The conflict arose when the Naval Colliery Company opened a new coal seam at the Ely Pit in Penygraig. After a short test period to determine what would be the future rate of extraction, owners claimed that the miners deliberately worked more slowly than they could. The roughly 70 miners at the seam argued that the new seam was more difficult to work than others, due to a stone band that ran through it. Also, since the miners were paid by the ton of coal removed, not by hours of work, working slowly would gain them no advantage.
On 1 September 1910, the owners posted a lock-out notice at the mine, closing the site to all 950 workers, not just the 70 at the newly opened Bute seam. The Ely pit miners reacted by going on strike. The Cambrian Combine then called in strikebreakers from outside the area, to which the miners responded by picketing the work site. On 1 November, the miners of the South Wales coalfield were balloted for strike action by the South Wales Miners’ Federation, resulting in the 12,000 men working for the mines owned by the Cambrian Combine going on strike. A Conciliation Board was formed to reach an agreement, with William Abraham acting on behalf of the miners and F. L. Davis for the owners. Although an agreed wage of 2s 3d per ton was arrived at, the Cambrian Combine workmen rejected the agreement.
On 2 November, the authorities in south Wales were enquiring about the procedure for requesting military aid, in the event of disturbances caused by the striking miners. The Glamorgan Constabulary resources were stretched, as in addition to the Cambrian Combine dispute, there was a month-old strike in the neighbouring Cynon Valley; and the Chief Constable of Glamorgan had by Sunday 6 November assembled 200 imported police in the Tonypandy area.
The riots at Tonypandy
By this time, strikers had successfully shut down all local pits, except Llwynypia colliery. On 6 November, miners became aware of the owners’ intention to deploy strikebreakers, to keep pumps and ventilation going at the Glamorgan Colliery in Llwynypia. On Monday 7 November, strikers surrounded and picketed the Glamorgan Colliery, to prevent such workers from entering. This resulted in sharp skirmishes with police officers posted inside the site. Although miner leaders called for calm, a small group of strikers began stoning the pump-house. A portion of the wooden fence surrounding the site was torn down. Hand-to-hand fighting ensued between miners and police. After repeated baton charges, police drove strikers back towards Tonypandy Square, just after midnight. Between one and two a.m. of 8 November, a demonstration at Tonypandy Square was dispersed by Cardiff police using truncheons, resulting in casualties on both sides. This led Glamorgan’s chief constable, Lionel Lindsay, supported by the general manager of the Cambrian Combine, to request military support from the War Office.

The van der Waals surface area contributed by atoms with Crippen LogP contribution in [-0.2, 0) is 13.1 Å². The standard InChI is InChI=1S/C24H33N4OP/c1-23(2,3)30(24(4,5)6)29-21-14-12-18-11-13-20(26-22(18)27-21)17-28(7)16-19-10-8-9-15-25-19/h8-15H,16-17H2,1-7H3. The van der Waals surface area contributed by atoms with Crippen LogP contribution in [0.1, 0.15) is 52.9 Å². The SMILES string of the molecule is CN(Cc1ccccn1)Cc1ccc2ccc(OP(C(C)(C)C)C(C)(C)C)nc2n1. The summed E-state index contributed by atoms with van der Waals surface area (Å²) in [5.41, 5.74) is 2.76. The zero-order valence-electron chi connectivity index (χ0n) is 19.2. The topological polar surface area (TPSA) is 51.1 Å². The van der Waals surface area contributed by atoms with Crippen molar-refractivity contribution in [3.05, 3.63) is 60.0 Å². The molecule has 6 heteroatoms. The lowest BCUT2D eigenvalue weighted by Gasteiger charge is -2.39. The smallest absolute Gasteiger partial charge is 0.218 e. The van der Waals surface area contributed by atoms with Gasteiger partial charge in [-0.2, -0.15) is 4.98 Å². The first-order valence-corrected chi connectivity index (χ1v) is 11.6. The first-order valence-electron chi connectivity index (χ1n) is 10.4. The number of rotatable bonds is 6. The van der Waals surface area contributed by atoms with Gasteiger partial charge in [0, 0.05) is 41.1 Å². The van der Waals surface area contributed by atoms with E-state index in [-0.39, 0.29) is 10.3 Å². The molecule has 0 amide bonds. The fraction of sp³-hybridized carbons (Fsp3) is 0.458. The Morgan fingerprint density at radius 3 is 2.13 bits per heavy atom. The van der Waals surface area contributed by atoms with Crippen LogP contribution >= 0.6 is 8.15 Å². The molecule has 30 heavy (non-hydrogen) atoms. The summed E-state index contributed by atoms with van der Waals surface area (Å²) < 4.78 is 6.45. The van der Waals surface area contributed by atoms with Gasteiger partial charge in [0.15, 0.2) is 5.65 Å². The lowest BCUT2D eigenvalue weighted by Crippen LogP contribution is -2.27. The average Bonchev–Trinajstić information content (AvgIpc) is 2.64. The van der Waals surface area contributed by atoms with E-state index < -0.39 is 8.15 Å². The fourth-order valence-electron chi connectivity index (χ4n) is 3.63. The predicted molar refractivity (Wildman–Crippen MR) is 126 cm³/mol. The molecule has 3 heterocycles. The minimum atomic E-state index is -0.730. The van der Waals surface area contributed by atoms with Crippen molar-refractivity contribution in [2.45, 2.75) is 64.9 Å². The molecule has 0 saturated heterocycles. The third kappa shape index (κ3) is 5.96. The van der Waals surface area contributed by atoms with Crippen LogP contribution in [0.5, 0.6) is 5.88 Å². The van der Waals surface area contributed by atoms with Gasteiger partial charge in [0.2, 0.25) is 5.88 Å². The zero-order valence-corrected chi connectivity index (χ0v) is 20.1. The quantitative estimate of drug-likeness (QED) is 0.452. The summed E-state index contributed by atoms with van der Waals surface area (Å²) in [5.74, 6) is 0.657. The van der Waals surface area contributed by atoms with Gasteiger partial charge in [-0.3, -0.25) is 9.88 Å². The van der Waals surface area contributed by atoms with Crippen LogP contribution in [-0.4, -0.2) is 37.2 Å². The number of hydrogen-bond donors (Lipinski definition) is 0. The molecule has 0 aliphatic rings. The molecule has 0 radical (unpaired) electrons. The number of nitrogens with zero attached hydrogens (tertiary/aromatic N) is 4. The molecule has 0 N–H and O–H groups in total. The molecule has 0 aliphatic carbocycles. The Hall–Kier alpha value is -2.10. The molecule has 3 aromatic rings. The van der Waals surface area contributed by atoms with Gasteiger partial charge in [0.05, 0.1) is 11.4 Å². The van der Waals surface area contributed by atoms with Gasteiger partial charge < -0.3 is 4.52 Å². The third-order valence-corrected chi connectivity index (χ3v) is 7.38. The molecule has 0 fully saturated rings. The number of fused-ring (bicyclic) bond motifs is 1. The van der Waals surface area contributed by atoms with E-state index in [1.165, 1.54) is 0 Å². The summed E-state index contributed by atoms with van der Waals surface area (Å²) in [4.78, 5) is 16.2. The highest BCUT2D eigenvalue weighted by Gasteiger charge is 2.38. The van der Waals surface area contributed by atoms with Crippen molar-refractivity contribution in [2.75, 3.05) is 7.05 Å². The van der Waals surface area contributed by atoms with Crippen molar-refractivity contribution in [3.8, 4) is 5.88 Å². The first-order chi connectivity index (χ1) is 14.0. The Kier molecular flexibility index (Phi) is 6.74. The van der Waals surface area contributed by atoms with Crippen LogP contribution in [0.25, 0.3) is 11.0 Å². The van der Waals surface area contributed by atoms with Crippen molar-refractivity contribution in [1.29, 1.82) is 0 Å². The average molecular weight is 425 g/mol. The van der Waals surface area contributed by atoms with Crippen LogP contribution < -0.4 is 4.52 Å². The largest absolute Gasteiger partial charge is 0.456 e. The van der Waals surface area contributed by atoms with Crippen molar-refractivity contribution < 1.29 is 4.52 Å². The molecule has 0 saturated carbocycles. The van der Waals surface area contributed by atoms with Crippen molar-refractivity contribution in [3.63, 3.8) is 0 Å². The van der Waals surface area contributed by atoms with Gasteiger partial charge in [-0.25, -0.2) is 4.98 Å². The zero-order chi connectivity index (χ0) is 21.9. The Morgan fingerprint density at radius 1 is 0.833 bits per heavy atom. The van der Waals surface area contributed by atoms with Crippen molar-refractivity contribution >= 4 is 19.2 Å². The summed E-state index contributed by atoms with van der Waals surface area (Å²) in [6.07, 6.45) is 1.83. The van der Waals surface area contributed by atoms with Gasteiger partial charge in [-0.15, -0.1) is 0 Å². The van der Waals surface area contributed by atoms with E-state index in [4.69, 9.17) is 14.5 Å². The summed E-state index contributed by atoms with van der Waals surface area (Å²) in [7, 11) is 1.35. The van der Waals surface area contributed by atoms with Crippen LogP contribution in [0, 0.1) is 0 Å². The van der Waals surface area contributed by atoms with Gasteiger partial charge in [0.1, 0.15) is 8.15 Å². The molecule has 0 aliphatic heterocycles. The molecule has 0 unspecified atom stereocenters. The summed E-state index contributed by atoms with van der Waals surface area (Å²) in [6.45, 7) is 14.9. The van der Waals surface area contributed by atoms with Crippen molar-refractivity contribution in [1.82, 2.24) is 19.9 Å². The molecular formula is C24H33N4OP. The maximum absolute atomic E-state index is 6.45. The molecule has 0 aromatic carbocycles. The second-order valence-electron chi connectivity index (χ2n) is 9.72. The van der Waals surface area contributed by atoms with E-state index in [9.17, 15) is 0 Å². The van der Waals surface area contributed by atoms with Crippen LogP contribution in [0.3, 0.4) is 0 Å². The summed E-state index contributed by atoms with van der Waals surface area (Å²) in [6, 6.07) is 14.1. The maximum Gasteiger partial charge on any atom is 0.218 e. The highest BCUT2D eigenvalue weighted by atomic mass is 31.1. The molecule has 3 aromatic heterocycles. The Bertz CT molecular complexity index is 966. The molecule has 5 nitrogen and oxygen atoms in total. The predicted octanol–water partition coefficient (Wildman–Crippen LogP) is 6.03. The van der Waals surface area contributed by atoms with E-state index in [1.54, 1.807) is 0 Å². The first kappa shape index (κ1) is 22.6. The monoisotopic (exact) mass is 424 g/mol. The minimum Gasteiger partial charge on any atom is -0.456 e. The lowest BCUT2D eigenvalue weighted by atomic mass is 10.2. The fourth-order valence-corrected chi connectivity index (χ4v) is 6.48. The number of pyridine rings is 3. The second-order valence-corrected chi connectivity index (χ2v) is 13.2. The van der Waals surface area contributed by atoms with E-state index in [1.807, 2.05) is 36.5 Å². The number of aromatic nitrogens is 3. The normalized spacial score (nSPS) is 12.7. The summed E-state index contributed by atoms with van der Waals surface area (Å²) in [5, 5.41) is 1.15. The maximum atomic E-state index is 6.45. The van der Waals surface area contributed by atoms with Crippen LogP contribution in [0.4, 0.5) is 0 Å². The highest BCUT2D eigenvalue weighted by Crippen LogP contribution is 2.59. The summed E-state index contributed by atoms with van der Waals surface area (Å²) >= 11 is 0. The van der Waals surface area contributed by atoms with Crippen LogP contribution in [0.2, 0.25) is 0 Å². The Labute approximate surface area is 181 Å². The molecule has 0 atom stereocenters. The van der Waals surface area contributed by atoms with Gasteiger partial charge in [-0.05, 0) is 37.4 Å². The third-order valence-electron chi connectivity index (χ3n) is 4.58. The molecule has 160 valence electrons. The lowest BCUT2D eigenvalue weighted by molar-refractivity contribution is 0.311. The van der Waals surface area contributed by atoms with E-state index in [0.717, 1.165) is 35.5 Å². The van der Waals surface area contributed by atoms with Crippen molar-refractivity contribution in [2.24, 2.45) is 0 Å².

Home Secretary Winston Churchill’s decision to allow the British Army to be sent to the area to reinforce the police shortly after the 8th of November riot caused much ill feeling towards him in South Wales.
Thirteen miners were arrested and prosecuted for their part in the unrest and the authorities, fearing more trouble, transformed Tonypandy and the surrounding area into a near military camp.
The trial lasted for several days and on each day 10,000 men marched through the valley and held mass meetings outside the town in support of their friends in jail, despite the streets being filled with soldiers and policemen. Eventually, several of the miners standing trial were sentenced to prison terms ranging from two to six weeks, while the others were fined and released.
Sporadic fighting continued for several more weeks and on November 22 a group of picketing miners were forced by soldiers with bayonets drawn onto a hillside near Penygraig, where they fought alongside the women of the community for several hours with troops and police. A local newspaper running a story on the event commented on the actions of the women:
“Women joined with the men in the unequal combat, and displayed a total disregard of personal danger which was as admirable as it was foolhardy. But these Amazons of the coalfield resorted to other and more effective methods. From the bedroom windows came showers of boiling water, which fell unerringly on the heads of police, while in one case a piece of bedroom ware found its billet on the skull of a Metropolitan policeman.”
Major disturbances were also reported at the town of Blaenclydach in April 1911, where heavy fighting took over the centre of the town with shops being looted as they had been in Tonypandy. The strike, however, ended several months later with the miners, feeling the strain of being without pay for so long, being forced to accept a small pay increase. They returned to the pits in early September, exactly a year after the strike had begun.